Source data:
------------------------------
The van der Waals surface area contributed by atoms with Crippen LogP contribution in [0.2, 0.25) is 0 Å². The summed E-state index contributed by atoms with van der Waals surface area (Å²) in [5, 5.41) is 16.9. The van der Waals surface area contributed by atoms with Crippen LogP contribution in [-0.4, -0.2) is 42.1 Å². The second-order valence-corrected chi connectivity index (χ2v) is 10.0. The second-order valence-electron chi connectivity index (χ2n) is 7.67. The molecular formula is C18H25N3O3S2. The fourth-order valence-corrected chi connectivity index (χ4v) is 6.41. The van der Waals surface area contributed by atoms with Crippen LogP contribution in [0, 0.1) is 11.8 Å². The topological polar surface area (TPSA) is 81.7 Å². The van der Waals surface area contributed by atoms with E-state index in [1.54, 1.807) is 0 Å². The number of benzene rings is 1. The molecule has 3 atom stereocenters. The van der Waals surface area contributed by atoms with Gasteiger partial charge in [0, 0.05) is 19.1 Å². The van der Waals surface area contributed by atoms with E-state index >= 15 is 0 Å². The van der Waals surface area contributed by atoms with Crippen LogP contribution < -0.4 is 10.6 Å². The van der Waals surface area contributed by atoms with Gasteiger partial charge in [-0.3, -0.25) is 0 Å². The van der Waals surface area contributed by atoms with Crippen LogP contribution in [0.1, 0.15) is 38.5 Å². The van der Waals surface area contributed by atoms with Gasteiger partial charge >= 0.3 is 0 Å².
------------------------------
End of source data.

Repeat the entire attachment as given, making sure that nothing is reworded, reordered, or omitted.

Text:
The van der Waals surface area contributed by atoms with Crippen LogP contribution in [0.2, 0.25) is 0 Å². The summed E-state index contributed by atoms with van der Waals surface area (Å²) in [5, 5.41) is 16.9. The van der Waals surface area contributed by atoms with Crippen LogP contribution in [-0.4, -0.2) is 42.1 Å². The second-order valence-corrected chi connectivity index (χ2v) is 10.0. The second-order valence-electron chi connectivity index (χ2n) is 7.67. The molecular formula is C18H25N3O3S2. The fourth-order valence-corrected chi connectivity index (χ4v) is 6.41. The van der Waals surface area contributed by atoms with Crippen LogP contribution in [0, 0.1) is 11.8 Å². The topological polar surface area (TPSA) is 81.7 Å². The van der Waals surface area contributed by atoms with E-state index in [1.54, 1.807) is 0 Å². The number of benzene rings is 1. The molecule has 3 atom stereocenters. The van der Waals surface area contributed by atoms with Gasteiger partial charge in [0, 0.05) is 19.1 Å². The van der Waals surface area contributed by atoms with E-state index >= 15 is 0 Å². The van der Waals surface area contributed by atoms with Crippen LogP contribution < -0.4 is 10.6 Å². The van der Waals surface area contributed by atoms with Gasteiger partial charge in [-0.3, -0.25) is 0 Å². The van der Waals surface area contributed by atoms with Crippen LogP contribution in [0.1, 0.15) is 38.5 Å². The van der Waals surface area contributed by atoms with Gasteiger partial charge >= 0.3 is 0 Å².